This article is part of our Stories of Tech Leadership series where we explore challenges, thoughts, and struggles of courageous leaders in technology.

People are complex, irrational, adaptive systems

People are complex, irrational, adaptive systems

Hal Taylor

Head of Technology, Digital Publishing @ Tamedia

When I first started at my previous job, I took over management of a number of software engineers. One of the first things I heard was “We have this one guy that you’ll have to manage out”. People thought this engineer, let’s call him Alex, wasn’t working out and no one believed that he’d have a future in the company.

Rather than jumping to conclusions, I first wanted to investigate the situation myself, to get a deeper understanding of what was going on. There was a negative perception of Alex in the organization and a lack of trust for him. I started meeting with Alex to explore his perspective on things. He was clearly smart and ambitious - he wanted to change the world - and he was very confident in his own perceptions and abilities, generally assuming that if the world didn’t agree with him, he was right, and the world must be wrong. His fundamental outlook was extremely binary and he lacked an understanding of nuances or grey areas - the ambiguity and contradiction inherent in many real-world scenarios. Even in technology, Alex was pretty black and white and tended to believe that there was one right way to do things.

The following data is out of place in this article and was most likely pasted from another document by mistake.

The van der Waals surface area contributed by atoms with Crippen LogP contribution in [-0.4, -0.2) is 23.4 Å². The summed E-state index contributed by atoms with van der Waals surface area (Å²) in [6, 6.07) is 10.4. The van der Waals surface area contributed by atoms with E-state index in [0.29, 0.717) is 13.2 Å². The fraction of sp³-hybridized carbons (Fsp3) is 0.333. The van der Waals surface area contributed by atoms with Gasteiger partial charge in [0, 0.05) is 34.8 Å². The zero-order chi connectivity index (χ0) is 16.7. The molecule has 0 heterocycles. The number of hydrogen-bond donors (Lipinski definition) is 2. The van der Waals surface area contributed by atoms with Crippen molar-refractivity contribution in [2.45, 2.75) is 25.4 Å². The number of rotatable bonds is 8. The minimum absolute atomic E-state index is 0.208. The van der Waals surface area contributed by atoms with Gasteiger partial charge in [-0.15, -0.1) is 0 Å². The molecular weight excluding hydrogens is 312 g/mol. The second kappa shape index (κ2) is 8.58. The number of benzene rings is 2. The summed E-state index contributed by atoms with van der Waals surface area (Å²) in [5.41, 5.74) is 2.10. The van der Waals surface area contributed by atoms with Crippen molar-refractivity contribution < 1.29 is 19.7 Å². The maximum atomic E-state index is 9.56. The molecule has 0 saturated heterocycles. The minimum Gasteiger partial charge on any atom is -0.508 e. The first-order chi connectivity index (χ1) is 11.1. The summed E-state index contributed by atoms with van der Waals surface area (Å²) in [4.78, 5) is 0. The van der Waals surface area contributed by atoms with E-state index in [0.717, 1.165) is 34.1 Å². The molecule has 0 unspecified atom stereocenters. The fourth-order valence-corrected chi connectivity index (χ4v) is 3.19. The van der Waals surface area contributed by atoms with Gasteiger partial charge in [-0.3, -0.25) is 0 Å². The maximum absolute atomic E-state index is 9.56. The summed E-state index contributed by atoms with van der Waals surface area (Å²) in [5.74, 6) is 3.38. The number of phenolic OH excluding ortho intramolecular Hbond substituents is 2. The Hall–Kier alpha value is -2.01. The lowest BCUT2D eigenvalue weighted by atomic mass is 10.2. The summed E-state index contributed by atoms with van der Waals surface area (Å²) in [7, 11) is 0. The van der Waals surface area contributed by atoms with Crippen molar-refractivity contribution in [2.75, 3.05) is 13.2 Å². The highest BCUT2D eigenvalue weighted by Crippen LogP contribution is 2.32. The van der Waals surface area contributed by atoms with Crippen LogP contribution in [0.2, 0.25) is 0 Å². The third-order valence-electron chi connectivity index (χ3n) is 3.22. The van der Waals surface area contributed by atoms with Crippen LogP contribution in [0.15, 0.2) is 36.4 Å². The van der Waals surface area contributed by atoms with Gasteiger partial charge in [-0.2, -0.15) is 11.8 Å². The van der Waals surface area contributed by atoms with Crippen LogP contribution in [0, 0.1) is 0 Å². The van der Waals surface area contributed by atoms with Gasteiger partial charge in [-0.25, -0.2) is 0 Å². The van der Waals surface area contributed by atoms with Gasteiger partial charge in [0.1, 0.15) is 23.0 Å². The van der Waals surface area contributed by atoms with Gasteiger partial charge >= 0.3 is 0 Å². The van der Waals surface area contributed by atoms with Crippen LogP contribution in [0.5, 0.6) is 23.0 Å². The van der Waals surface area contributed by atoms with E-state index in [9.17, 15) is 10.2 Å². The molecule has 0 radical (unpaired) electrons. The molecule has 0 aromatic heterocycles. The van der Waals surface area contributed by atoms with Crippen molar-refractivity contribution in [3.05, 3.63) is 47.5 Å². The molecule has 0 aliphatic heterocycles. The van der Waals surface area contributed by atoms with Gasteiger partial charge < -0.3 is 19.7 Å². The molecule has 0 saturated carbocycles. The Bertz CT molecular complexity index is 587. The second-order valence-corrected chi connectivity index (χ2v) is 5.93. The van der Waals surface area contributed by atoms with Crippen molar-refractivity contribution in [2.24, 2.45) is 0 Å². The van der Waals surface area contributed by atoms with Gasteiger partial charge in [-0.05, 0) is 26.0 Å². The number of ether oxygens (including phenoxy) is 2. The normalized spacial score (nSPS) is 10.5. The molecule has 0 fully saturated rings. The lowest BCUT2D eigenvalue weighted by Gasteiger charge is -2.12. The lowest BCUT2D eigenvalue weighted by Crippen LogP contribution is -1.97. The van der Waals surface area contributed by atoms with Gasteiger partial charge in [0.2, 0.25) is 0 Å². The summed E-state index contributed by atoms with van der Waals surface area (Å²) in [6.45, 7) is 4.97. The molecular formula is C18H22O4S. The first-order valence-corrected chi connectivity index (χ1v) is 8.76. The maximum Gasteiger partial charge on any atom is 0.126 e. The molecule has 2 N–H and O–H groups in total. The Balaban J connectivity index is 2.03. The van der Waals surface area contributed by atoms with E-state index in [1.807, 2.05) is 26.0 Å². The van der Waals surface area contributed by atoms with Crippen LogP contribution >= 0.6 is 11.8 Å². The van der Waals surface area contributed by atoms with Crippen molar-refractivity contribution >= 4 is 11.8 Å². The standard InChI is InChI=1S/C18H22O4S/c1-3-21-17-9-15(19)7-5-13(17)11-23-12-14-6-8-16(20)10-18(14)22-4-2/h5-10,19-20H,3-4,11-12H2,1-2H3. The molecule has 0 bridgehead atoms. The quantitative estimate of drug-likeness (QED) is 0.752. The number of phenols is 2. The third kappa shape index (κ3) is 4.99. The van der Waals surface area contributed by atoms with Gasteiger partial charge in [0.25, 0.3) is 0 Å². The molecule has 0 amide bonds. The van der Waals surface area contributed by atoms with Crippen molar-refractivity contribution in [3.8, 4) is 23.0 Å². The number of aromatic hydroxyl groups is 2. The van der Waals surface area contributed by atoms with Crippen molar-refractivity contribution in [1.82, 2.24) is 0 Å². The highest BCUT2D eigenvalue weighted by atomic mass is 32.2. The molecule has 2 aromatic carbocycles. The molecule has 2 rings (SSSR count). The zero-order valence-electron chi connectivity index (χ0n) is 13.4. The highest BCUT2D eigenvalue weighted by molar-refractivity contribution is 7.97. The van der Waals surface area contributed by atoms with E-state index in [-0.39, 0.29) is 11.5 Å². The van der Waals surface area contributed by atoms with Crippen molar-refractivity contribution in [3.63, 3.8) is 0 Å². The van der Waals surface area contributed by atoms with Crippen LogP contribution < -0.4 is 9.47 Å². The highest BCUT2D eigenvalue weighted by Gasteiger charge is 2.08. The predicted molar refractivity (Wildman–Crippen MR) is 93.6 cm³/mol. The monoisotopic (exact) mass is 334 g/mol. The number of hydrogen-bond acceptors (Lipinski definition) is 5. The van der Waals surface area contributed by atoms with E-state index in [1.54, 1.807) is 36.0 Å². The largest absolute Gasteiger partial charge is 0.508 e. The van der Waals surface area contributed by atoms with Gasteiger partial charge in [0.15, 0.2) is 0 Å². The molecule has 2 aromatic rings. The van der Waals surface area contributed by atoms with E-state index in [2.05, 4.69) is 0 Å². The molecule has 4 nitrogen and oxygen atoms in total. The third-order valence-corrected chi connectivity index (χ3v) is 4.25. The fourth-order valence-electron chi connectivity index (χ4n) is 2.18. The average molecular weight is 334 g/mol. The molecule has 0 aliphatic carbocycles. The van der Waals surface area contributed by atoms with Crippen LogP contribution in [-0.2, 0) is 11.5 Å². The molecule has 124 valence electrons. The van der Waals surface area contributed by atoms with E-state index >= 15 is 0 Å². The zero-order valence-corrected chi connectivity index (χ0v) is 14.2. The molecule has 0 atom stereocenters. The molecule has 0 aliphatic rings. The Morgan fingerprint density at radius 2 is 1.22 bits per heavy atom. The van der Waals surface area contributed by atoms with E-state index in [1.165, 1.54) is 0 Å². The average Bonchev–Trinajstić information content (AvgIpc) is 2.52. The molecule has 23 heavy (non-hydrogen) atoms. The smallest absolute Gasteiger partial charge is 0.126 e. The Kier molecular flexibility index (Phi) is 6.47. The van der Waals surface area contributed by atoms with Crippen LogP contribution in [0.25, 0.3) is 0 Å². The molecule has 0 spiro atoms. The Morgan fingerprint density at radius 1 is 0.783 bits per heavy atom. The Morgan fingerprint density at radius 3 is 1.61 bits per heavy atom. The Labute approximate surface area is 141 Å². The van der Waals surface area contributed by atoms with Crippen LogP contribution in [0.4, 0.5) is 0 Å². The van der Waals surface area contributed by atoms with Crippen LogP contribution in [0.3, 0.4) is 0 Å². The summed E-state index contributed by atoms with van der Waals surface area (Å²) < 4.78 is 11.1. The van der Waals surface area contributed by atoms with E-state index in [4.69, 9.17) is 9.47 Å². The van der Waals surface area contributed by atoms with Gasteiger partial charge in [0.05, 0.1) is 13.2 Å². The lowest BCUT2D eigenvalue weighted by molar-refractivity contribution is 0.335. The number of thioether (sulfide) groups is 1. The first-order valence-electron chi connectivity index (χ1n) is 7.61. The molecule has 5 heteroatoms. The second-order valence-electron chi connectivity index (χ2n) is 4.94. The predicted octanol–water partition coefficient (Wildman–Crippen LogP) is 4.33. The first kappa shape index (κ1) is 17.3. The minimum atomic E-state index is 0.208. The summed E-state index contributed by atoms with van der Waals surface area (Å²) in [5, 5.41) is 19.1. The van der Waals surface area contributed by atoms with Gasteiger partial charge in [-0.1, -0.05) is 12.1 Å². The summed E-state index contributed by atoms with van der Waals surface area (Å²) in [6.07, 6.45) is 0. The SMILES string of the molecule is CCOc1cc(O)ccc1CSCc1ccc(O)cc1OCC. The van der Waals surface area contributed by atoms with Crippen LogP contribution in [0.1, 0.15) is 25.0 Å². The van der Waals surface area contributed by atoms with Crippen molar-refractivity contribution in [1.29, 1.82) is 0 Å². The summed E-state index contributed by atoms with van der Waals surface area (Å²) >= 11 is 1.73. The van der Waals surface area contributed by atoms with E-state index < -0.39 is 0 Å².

So I could see that there was a problem here. But it was also clear that Alex believed he was right, and didn’t see the issue that other people saw with him. I couldn’t just walk in and say “you have a problem and we’re going to fix it”, especially as I was both “the new guy”, and even worse, a “manager.” I had not yet built up a trust relationship, and Alex’s natural engineering skepticism was an immune system that would fight off my input like invading pathogens. But we would clearly not make any progress, unless Alex recognized the problem himself.

So my first objective was to earn his trust - I did that by asking questions and listening. I knew that I had to genuinely try to find a good outcome for Alex and be consistent in showing that I had a sincere interest in doing what was right for him. It took a while, but my consistency paid off, and he ultimately began to see that I was on his side. This was the beginning of trust.

My next step was to get him to understand that there actually was a problem. Thoughtful and experienced engineers will know that there are generally multiple approaches on how to solve any problem, each with its own trade offs and compromises - sometimes, I can use this to help them acknowledge different perspectives. Alex wasn’t really at that point even in his thinking about technology, so I couldn’t use this as a metaphor for organizational dynamics.

There’s an axiom that “sometimes, perception is reality” - in the end, there isn’t any single, objective “right” and even if there were, it wouldn’t really matter. If you look at this pragmatically, if someone thinks what you’re doing isn’t working, trying to ascribe correctness to one side or the other simply will not lead to an effective solution. The only useful response is to figure out what’s not working and how to get it to work better. I tried to explain that to Alex, but he initially completely rejected the entire premise.